Ethical Decision Making in Emergent Emergencies under a Veil of Ignorance
In this paper we initially propose a scheme for the determination of threats due to the Covid19 pandemic, followed by appropriate response measures. In order to devise successful response actions, one should pay extreme care in identifying the actual threats posed and, as a matter of fact, prioritize them with respect to their severity on human life, societal risks, democratic operation of the institutions and the state and irreversible environmental impact.
But would everyone be benefited the same by these response measures? There lies the danger to be unfair of even ignoring socially disadvantaged groups and, thus, increasing social inequality gaps. And the new equilibrium attained runs the danger of being less stable than the old one, exhibiting degraded emergent behavior and capabilities for self-organization. In this case we would have achieved exactly the opposite of what we wished for, a system of lower resilience to perturbations.
Thus, we argue that the ethical element is the predominant factor that should determine all types of feedback responses and actions taken by decision-makers in all political, social, economic and environmental aspects during the process of returning to normality.Towards this purpose, a method of determining the morality of response measures is required. A variation of the ‘Veil of Ignorance’ provides such a method, as introduced in this paper. It asks the decision-makers to make choices about social or moral issues related to the feedback responses to the pandemic and assumes that they have enough information to know the consequences of their possible decisions for everyone but would not know which person they will be themselves, in the new equilibrium. We believe that the proposed ethical framework will result to just and fair to all response measures.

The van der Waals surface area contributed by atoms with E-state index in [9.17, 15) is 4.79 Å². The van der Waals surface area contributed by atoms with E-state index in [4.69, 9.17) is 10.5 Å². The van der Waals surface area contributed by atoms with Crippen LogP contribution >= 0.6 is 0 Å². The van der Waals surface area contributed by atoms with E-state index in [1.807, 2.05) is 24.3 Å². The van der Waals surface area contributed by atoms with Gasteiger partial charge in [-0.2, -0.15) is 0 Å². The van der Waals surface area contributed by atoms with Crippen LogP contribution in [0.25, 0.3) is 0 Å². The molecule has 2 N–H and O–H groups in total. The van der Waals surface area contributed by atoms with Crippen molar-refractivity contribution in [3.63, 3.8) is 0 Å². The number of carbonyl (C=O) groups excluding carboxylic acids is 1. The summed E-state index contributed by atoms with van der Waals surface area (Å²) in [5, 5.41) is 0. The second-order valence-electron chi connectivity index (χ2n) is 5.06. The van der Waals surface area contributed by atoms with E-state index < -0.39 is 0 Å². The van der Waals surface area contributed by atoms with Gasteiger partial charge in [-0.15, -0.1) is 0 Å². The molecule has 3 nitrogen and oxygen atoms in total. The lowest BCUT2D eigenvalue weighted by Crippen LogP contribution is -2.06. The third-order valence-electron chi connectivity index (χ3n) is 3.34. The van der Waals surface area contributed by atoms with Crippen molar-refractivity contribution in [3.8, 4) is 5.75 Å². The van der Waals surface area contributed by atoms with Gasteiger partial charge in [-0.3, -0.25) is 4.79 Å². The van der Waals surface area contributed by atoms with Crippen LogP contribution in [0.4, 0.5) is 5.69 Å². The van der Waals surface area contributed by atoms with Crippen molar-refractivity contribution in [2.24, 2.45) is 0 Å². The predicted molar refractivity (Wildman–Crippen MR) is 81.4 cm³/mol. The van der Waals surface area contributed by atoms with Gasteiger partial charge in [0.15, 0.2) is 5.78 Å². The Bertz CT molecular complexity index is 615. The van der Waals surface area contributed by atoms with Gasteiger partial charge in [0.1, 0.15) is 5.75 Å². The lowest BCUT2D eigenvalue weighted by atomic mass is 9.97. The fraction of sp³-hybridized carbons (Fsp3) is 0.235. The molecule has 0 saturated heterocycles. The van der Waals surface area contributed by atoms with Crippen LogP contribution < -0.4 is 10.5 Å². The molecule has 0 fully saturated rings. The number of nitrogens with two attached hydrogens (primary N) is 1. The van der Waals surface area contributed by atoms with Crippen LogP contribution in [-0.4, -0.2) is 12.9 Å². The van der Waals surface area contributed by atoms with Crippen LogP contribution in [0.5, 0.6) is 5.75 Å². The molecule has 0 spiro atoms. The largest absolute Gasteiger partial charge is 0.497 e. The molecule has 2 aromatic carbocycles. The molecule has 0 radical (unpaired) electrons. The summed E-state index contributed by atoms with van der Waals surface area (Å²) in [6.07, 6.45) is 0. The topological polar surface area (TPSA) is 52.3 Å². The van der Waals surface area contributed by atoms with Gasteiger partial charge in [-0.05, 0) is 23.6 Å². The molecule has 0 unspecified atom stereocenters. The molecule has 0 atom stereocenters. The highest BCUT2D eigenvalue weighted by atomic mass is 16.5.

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Papanikolaou, V., Roussakis, Y., & Tzionas, P. (2020). Ethical Decision Making in Emergent Emergencies under a Veil of Ignorance. HAPSc Policy Briefs Series, 1(1), 46–52. https://doi.org/10.12681/hapscpbs.24947